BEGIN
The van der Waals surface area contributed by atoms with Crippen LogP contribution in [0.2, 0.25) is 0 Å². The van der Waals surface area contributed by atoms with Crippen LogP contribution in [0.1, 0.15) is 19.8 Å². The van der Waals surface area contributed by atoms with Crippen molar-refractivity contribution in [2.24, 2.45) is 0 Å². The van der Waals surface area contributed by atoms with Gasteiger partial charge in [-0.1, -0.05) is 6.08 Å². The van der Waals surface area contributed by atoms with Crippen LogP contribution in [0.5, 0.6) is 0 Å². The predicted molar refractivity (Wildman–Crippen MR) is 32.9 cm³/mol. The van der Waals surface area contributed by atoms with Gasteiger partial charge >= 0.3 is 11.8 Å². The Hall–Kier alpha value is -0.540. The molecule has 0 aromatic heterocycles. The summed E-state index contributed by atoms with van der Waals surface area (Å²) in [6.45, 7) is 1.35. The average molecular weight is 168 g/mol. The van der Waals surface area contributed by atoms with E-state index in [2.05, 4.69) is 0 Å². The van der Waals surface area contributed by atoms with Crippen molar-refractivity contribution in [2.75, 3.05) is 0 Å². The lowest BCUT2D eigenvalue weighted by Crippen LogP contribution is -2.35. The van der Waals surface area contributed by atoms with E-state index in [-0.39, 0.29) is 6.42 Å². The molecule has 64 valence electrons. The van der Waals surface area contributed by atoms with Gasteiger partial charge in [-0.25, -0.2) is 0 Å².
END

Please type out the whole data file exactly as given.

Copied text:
The van der Waals surface area contributed by atoms with Crippen LogP contribution in [0.2, 0.25) is 0 Å². The van der Waals surface area contributed by atoms with Crippen LogP contribution in [0.1, 0.15) is 19.8 Å². The van der Waals surface area contributed by atoms with Crippen molar-refractivity contribution in [2.24, 2.45) is 0 Å². The van der Waals surface area contributed by atoms with Gasteiger partial charge in [-0.1, -0.05) is 6.08 Å². The van der Waals surface area contributed by atoms with Crippen LogP contribution in [0.5, 0.6) is 0 Å². The predicted molar refractivity (Wildman–Crippen MR) is 32.9 cm³/mol. The van der Waals surface area contributed by atoms with Gasteiger partial charge >= 0.3 is 11.8 Å². The Hall–Kier alpha value is -0.540. The molecule has 0 aromatic heterocycles. The summed E-state index contributed by atoms with van der Waals surface area (Å²) in [6.45, 7) is 1.35. The average molecular weight is 168 g/mol. The van der Waals surface area contributed by atoms with E-state index in [2.05, 4.69) is 0 Å². The van der Waals surface area contributed by atoms with Crippen molar-refractivity contribution in [2.75, 3.05) is 0 Å². The lowest BCUT2D eigenvalue weighted by Crippen LogP contribution is -2.35. The van der Waals surface area contributed by atoms with E-state index in [-0.39, 0.29) is 6.42 Å². The molecule has 64 valence electrons. The van der Waals surface area contributed by atoms with Gasteiger partial charge in [-0.25, -0.2) is 0 Å².